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Imagining the Future of Aviation

Feb 27, 2019
Stacy Honda, Marketing Manager

Future of Aviation

Aviation has come a long way in the last century. From the first flight across the Atlantic in 1919 to breaking the sound barrier in 1947, the industry continues to grow and improve.

What does the future of the industry look like? UA CEO Paul DeHerrera and Elbit Systems V.P. of Commercial Aviation, Dror Yahav, share their thoughts on what the future of aviation will look like in 20 years and what it will take to get there.

Disruption #1: Avionics Will Be More Automated.

Future flight decks will be so technologically modern, practically anyone will be able to operate future aircraft.

Dror: Avionics will be more user-friendly and simpler. In 20 years’, we will see the flight deck easier to operate and more intuitive because of the increasing demand and shortage of well-trained pilots. Simplified avionics is a solution to this issue. Primary flight controls will be easier compared to today’s complex systems.

Paul: The simplification of avionics is important because the future flight deck will most likely be operated by only one pilot.

Disruption #2: Bringing VR into the Flight Deck.

Virtual Reality (VR) and Artificial Intelligence (AI) elements in the flight deck will play a key role in simplifying the flight deck or may even replace it.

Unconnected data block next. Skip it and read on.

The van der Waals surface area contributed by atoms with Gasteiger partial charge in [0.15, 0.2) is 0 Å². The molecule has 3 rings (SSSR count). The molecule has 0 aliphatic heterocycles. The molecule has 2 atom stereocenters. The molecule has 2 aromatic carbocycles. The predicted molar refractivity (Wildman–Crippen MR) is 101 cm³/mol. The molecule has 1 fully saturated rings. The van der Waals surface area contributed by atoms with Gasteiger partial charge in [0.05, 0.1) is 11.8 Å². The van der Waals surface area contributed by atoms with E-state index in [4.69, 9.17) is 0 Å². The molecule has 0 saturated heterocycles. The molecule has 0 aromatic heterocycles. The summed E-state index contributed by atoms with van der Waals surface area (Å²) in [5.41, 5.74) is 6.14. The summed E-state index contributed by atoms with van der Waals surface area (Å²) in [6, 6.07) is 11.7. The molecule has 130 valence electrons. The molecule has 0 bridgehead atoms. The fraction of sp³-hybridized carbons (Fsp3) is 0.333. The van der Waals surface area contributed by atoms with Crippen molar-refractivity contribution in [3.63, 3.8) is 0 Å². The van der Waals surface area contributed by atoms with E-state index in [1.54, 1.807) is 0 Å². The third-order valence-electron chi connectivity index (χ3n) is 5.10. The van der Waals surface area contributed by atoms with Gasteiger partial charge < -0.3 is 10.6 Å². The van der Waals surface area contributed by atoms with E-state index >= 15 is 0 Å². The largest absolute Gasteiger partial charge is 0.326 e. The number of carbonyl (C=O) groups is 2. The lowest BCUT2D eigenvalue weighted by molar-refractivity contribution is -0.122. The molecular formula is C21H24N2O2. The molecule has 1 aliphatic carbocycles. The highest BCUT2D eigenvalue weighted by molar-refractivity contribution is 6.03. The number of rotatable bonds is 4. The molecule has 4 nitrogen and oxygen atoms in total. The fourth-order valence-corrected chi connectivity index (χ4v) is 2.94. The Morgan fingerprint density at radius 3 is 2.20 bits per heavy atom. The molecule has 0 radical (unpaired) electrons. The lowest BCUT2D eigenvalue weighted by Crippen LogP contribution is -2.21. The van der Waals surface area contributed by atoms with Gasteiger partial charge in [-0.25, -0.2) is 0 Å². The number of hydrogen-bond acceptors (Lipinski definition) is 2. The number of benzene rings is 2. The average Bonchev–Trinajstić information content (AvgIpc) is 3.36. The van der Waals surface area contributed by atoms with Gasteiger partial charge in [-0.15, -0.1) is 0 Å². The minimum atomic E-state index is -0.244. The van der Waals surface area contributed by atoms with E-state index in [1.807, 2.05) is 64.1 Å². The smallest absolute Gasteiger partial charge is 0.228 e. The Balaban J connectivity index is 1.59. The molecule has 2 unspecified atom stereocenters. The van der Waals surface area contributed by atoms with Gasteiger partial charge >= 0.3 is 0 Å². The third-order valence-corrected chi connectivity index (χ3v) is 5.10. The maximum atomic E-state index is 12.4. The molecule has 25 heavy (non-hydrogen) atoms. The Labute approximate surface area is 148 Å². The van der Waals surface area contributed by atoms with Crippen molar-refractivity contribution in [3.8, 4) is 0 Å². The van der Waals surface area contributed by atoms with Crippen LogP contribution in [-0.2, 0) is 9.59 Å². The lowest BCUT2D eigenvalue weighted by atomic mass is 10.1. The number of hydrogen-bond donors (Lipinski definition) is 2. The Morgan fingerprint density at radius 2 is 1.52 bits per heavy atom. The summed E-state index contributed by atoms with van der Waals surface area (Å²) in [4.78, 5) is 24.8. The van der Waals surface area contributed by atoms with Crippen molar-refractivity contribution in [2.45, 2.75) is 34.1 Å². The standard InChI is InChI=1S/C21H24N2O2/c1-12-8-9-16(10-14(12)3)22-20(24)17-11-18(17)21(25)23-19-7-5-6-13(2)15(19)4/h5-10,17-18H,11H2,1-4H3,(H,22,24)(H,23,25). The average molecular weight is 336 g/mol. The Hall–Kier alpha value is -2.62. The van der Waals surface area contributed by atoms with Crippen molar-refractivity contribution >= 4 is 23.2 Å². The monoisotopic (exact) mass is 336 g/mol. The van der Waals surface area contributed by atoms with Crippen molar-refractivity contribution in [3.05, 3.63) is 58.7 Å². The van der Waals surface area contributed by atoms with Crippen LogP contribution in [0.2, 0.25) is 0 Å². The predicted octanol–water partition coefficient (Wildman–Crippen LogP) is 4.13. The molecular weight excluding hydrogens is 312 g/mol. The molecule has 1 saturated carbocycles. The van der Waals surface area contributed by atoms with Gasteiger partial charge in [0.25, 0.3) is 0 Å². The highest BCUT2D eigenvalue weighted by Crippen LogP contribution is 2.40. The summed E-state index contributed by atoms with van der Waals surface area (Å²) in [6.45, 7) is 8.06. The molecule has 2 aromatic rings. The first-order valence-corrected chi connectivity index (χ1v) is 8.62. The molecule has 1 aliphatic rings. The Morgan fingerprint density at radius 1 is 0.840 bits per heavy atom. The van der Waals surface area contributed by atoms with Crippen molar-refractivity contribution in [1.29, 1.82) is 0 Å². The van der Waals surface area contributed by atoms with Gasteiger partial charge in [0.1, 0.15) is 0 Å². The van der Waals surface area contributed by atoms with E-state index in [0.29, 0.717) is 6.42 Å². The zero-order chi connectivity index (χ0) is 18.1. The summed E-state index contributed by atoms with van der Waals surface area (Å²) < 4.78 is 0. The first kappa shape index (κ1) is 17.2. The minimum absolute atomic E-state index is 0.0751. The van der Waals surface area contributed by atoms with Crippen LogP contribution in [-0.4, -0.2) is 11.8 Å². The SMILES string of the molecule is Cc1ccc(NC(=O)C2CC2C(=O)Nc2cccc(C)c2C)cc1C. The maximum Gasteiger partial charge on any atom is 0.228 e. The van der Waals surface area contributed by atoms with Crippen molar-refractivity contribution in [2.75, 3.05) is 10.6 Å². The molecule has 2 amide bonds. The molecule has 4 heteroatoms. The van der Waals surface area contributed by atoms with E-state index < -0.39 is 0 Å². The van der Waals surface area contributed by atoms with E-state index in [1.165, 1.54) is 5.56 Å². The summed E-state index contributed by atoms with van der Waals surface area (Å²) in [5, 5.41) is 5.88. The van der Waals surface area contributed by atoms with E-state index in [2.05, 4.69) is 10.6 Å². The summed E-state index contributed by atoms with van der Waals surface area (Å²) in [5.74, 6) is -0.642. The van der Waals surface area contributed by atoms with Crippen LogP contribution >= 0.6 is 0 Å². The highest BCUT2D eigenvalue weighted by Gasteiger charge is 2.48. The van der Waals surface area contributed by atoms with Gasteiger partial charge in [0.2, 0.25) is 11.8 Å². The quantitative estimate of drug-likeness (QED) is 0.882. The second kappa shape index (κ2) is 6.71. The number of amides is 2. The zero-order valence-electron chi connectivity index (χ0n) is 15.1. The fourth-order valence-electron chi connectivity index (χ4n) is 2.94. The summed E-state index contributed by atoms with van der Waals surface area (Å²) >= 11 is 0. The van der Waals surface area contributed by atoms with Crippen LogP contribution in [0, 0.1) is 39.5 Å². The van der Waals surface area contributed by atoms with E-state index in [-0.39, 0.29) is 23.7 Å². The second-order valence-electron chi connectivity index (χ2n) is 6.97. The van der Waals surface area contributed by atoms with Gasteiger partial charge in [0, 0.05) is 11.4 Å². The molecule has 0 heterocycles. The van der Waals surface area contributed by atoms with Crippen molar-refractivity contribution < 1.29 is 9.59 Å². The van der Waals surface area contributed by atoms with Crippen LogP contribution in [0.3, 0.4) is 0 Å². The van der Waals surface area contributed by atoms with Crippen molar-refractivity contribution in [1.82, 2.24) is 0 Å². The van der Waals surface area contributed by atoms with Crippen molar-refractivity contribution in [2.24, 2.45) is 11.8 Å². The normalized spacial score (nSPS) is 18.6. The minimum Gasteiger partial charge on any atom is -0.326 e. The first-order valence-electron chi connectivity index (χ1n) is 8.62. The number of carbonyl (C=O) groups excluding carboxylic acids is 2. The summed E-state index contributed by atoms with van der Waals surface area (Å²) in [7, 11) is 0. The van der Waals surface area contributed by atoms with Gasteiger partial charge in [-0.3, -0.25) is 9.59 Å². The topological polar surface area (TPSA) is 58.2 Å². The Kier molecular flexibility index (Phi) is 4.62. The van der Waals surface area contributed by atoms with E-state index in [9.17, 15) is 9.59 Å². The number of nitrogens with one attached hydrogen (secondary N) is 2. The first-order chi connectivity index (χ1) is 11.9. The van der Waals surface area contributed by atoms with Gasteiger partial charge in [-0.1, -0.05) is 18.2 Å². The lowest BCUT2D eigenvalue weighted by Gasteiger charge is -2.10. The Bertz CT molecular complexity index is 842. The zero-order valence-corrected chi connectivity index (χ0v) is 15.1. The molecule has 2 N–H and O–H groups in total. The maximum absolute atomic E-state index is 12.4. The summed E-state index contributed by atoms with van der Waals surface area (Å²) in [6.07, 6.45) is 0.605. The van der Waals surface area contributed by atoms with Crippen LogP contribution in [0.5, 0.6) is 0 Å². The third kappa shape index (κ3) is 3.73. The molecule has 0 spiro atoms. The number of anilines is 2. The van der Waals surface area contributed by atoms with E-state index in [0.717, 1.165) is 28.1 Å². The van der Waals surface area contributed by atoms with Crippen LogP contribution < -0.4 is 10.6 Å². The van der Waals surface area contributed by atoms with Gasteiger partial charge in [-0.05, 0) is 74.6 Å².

Dror: Flight information will be seen with elements of VR in flight deck displays, mostly employed via sight tracking and voice command. Tasks that have been done in the past by two pilots can be completed visually by only one.

Paul: Imagine sitting in the flight deck, visually looking at a dial out of reach that you need to turn, that dial is highlighted and using a control in your hand you will be able to tune the visually selected dial. You won’t have to physically turn the dial, you will be able to visually select it and adjust it with one control.

Disruption #3: The Role of AI.

Dror: Everything will be more automated. The pilot will be more of a manager when deciding and AI will automatically take into consideration the fuel, conditions of the landing area, and weather. There will be more ability to control the flight deck with autonomous functions in the event the pilot is incapacitated. This will be a focus for UA in the future.

Paul: In the future, I see AI providing automatic routing for the pilot. It will sequence you in because it knows the current air traffic and will integrate you into a flight plan optimized for traffic and weather. It will tell you, versus you telling it. Pilots must consider a lot of information before making the simplest of decisions and AI will soon start to play a major role in this process allowing a single pilot to operate an aircraft. AI will be the co-captain.

Dror: Integrated avionics is the key. To make this future a reality, the industry will need to further integrate avionics. Every part of the aircraft must be integrated - working together in sync and sharing information. All the functions will need to work together in a way that provides the necessary information at the right time to the right avionics components.

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